Elizabeth “Betsy” Juliano grew up in the suburbs of Cleveland, Ohio, amongst a family that had no horse experience in the least. At the age of seven, Juliano attended a day camp, where she was able to rent hour long horse rides through the park on a weekly basis. “I was somehow the one person in our family that fell in love with the horses, fell in love with the animals,” said Juliano. “Once I started riding at that stable, I just never turned back.”
Now the owner of Havensafe Farm, Juliano is a well-known name around the dressage community. Her steadfast support of the United States Dressage Team has earned her an air of respect amongst riders and trainers alike.
“The business model of professionals is such that,” explained Juliano, “if they’re not doing their jobs, meaning riding, teaching, training, they don’t get paid. At the same time, it is also mandatory for a big championship such as the Olympics, or the Pan American Games or the WEG, it is important for them to go to Europe, for a circuit of shows, for the judges to see them, for the horses to see the venues to experience that level of competition. Those are contradictory models If they don’t work, they don’t get paid If they’re going to make a team, they have to go to Europe and be in places that will take them away from their normal businesses, for sometimes up to two to three months at a time.”
She continued, “My feeling is that what I can do as a supporter is to help ease that burden of the professionals’ need to leave their practices and their businesses to compete and to represent the U. S. It’s very important, because without this kind of support, the riders who may potentially be able to make a team, may not try out because they aren’t able to get away.”
Juliano’s love for the sport shines through in all that she does. “I love the fact that there is a physical, mental, and emotional component of dressage,” she said. “Like figure skating, or karate, or other forms of martial arts, I like the fact that you start by learning the fundamentals and then you build on those with greater degrees of subtlety and sophistication until you reach the highest level in the sport. The process of that is intriguing to me, and I also appreciate that if done correctly, you are working in harmony with the horse and the horse is trained in a manner that is humane and patient.”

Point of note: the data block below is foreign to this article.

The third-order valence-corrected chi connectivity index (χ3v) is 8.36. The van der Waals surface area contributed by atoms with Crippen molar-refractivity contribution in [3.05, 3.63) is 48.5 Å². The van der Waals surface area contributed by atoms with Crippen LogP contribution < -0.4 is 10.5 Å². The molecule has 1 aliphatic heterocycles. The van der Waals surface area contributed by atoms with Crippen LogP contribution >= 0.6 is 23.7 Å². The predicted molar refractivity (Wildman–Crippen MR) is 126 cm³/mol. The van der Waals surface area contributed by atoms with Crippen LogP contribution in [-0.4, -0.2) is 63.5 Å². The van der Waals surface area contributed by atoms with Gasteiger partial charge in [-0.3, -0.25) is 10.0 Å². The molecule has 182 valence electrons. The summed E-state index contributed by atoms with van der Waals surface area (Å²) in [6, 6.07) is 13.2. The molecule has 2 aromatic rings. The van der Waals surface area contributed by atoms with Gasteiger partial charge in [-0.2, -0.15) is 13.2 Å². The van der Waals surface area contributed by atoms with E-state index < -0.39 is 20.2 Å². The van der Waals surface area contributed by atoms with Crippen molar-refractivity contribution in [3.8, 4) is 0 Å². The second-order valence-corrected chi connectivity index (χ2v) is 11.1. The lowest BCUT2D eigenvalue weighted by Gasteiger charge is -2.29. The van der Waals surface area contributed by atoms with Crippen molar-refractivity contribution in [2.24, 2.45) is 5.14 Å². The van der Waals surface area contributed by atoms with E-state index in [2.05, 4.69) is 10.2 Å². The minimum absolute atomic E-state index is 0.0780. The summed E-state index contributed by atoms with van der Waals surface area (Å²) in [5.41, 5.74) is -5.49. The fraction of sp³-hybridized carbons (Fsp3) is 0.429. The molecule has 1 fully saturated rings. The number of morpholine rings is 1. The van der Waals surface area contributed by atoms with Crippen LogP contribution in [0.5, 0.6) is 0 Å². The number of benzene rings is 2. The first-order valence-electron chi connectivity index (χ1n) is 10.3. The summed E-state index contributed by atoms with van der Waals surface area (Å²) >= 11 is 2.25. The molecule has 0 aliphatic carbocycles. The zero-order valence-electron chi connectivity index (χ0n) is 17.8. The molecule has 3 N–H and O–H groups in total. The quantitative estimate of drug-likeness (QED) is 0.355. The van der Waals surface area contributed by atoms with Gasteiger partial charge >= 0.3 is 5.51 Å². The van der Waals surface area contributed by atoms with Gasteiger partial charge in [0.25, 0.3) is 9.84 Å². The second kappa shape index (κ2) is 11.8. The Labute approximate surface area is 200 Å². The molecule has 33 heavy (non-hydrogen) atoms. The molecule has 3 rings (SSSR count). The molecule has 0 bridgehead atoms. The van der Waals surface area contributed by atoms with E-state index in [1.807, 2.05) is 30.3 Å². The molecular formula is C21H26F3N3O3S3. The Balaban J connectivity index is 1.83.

United States 2012 Olympic Dressage Team member Adrienne Lyle has been riding Juliano’s Horizon, a 2007 Oldenburg mare (Hotline x Revue x Don Schufro), for the past few years, and also competes Salvino, Juliano’s 2007 Hanoverian stallion (Sandro Hit x Dynastie x Donnerhall). Of Juliano, Lyle commented, “Betsy is a huge part of the equation. Without the owners, we don’t have the horses to ride. It takes such a team to get a horse and rider down centerline, and it’s really a great relationship when you have an owner like Betsy, where you work so closely together and work so well together. Betsy is a very involved owner. She likes to watch the horses every day. She likes to know what is going on in their program. I love that and I appreciate that. I enjoy having an owner that is so involved in it.”
She continued, “What’s amazing about Betsy is that she’s not just supporting one horse, she’s also supporting other riders like Laura Graves and Jennifer Baumert, and is helping to build a wider foundation in United States Dressage. That’s what our country needs; not just one great rider, but we need depth. We need a system in which all of these talented riders can get the training at the level needed to be successful on an international scale.”
As an active owner, sponsor, and USET Foundation board member, Juliano’s goals for dressage in the United States coincide with the goals of the team. She exclaimed, “The goal is for the riders to do as well as they can, and most people feel that the ultimate test of that is to get a medal, so that’s the first thing. The second goal is to strengthen the symbiotic relationship of the team.”
“Part of what I have been involved in and what I have been interested in supporting, is the team concept, in helping the team members form as a team,” she continued. “I think that it is very important that when it gets to the point of competing for the US on a team, these riders have to learn how to work with one another, support one another, and that can be challenging, especially if it is a group that doesn’t know one another. Our goal is always to be on the podium That is the ultimate test and the ultimate result is to be on the podium. However, I do think that in order to have riders on a team get medals and place well, it is really important that the team functions well as a group.”
With the unwavering support of Betsy Juliano and others like her, it is safe to say that the future of United States dressage looks brighter than ever as they head into a qualifying season that will bring them face to face with the world’s best at the FEI World Equestrian Games™ Tryon 2018 in Tryon, NC, beginning in September.